ResponseOne last little question: I was under the impression that what Hoyle meant by Infalling Material, was not incoming comets so much, but some kind of steady infalling material such interstellar gas or ions such as cosmic rays. Correct me if I am wrong
ReplyI looked up Hoyle--yes, he predicted infalling gas. The numbers he predicts are however much larger than observed--at Earth, 1 AU= 400 solar radii, the interplanetary gas in the solar wind has typically 6 ions/cc (it can rise to 20 or more, and lately has been quite low, because of a very deep sunspot minimum). I have also dim memories that the density of infalling gas does not rise near the Sun (or rises only moderately?) because of something known as Liouville's theorem. Ask at the Uni!
Somewhere I read, in any case, that infalling neutral hydrogen gets ionized by sunlight at about 1 AU, and then the solar wind outflow grabs it. Comet dust also gets blown away by light pressure.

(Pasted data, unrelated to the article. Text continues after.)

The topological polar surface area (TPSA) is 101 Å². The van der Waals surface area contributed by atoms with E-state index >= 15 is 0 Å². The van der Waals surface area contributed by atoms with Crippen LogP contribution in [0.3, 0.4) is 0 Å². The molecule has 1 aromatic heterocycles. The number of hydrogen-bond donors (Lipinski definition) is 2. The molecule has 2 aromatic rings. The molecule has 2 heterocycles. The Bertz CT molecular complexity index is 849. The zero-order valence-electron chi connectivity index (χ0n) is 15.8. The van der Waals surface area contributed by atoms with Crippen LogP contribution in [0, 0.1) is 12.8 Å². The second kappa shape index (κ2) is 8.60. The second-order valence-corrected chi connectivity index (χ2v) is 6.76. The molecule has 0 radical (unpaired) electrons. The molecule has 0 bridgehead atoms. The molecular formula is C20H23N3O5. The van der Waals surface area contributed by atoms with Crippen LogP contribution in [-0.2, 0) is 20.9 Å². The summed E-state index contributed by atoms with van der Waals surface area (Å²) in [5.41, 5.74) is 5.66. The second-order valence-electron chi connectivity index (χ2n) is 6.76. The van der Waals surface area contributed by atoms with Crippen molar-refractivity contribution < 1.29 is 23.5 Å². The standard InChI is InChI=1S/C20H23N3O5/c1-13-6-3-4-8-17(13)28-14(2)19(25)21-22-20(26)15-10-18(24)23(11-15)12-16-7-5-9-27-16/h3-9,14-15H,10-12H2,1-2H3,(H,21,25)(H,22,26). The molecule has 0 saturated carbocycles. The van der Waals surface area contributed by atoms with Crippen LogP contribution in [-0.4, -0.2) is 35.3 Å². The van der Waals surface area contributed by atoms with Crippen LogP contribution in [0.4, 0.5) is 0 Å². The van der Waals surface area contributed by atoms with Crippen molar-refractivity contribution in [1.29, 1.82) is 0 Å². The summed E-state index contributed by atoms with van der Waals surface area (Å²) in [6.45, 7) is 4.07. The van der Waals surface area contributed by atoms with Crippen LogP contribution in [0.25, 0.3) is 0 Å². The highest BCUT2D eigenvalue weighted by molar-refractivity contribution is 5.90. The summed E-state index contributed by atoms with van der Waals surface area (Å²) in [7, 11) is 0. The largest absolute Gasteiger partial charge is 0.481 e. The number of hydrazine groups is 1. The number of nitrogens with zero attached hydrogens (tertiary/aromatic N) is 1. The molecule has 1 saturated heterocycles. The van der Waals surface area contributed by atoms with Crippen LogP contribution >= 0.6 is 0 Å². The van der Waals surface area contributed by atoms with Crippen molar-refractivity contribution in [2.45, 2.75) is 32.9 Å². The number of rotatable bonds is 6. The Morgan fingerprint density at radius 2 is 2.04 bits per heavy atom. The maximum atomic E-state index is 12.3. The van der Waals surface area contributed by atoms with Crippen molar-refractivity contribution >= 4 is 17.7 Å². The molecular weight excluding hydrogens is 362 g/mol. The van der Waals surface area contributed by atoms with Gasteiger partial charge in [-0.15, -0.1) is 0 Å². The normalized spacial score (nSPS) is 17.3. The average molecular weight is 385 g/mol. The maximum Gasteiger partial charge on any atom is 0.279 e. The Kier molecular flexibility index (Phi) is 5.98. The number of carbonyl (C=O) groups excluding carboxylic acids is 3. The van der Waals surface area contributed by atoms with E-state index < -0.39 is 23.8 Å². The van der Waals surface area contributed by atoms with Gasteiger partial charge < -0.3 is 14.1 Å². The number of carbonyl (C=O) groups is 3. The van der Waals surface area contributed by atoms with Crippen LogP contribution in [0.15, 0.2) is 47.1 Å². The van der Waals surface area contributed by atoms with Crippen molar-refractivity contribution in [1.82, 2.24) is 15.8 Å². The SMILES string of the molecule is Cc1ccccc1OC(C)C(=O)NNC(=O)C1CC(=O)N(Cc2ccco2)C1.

417. Why don't Protons and Electrons combine?Thanks for your great and very informative web site. The science teacher at my children's school has asked me to talk about black holes, etc., to the 5th-8th graders. It will be a fun challenge since astronomy is my hobby, not profession.
Why don't protons capture their surrounding electrons, and turn into neutrons in ordinary matter? The electrical attraction between p and e- must be very large at atomic distances, so why don't they merge? To put it another way: what forbids p + e- => n + electron neutrino?
I'm asking cuz I'm wondering what makes atomic matter stable, and what prevents the Sun from turning into a neutron star.
ReplyProcesses in nature do generally go in the direction which reduces the stored energy of the system. A neutron's mass is more than that of a proton + electron combined, so n => p + e happens (with half life of about 10 minutes) but the opposite process does not.
In calculating the energy of the above process with a single neutron, gravity is neglected. In a greater mass, the additional gravitational energy can be appreciable and can reverse the direction to equilibrium.